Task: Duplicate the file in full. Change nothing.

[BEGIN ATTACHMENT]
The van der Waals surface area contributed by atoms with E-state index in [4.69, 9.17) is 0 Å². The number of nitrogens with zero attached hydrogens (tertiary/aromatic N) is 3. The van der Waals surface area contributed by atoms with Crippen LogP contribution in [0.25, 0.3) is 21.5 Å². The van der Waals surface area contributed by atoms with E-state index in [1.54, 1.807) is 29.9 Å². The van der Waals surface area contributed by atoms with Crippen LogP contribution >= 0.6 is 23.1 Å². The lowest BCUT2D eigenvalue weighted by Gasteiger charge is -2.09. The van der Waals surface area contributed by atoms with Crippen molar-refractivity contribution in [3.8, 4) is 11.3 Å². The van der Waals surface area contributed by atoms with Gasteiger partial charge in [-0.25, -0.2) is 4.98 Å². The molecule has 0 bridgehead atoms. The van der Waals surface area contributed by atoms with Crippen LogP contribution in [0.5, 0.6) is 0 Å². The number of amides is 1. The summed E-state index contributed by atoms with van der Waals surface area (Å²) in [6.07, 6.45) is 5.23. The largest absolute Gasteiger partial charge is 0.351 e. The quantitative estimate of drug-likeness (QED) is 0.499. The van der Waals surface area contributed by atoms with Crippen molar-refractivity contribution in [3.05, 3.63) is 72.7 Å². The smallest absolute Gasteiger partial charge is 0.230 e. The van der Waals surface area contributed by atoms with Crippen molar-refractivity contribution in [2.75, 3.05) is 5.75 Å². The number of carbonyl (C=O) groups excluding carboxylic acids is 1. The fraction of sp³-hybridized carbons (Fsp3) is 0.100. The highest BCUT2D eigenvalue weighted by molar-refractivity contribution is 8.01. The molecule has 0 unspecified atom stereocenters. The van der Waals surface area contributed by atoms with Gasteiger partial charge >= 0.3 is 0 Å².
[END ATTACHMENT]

The van der Waals surface area contributed by atoms with E-state index in [4.69, 9.17) is 0 Å². The number of nitrogens with zero attached hydrogens (tertiary/aromatic N) is 3. The van der Waals surface area contributed by atoms with Crippen LogP contribution in [0.25, 0.3) is 21.5 Å². The van der Waals surface area contributed by atoms with E-state index in [1.54, 1.807) is 29.9 Å². The van der Waals surface area contributed by atoms with Crippen LogP contribution >= 0.6 is 23.1 Å². The lowest BCUT2D eigenvalue weighted by Gasteiger charge is -2.09. The van der Waals surface area contributed by atoms with Crippen molar-refractivity contribution in [3.8, 4) is 11.3 Å². The van der Waals surface area contributed by atoms with Gasteiger partial charge in [-0.25, -0.2) is 4.98 Å². The molecule has 0 bridgehead atoms. The van der Waals surface area contributed by atoms with Crippen LogP contribution in [0.5, 0.6) is 0 Å². The number of amides is 1. The summed E-state index contributed by atoms with van der Waals surface area (Å²) in [6.07, 6.45) is 5.23. The largest absolute Gasteiger partial charge is 0.351 e. The quantitative estimate of drug-likeness (QED) is 0.499. The van der Waals surface area contributed by atoms with Crippen molar-refractivity contribution in [3.05, 3.63) is 72.7 Å². The smallest absolute Gasteiger partial charge is 0.230 e. The van der Waals surface area contributed by atoms with Crippen molar-refractivity contribution in [2.75, 3.05) is 5.75 Å². The number of carbonyl (C=O) groups excluding carboxylic acids is 1. The fraction of sp³-hybridized carbons (Fsp3) is 0.100. The highest BCUT2D eigenvalue weighted by molar-refractivity contribution is 8.01. The molecule has 0 unspecified atom stereocenters. The van der Waals surface area contributed by atoms with Gasteiger partial charge >= 0.3 is 0 Å².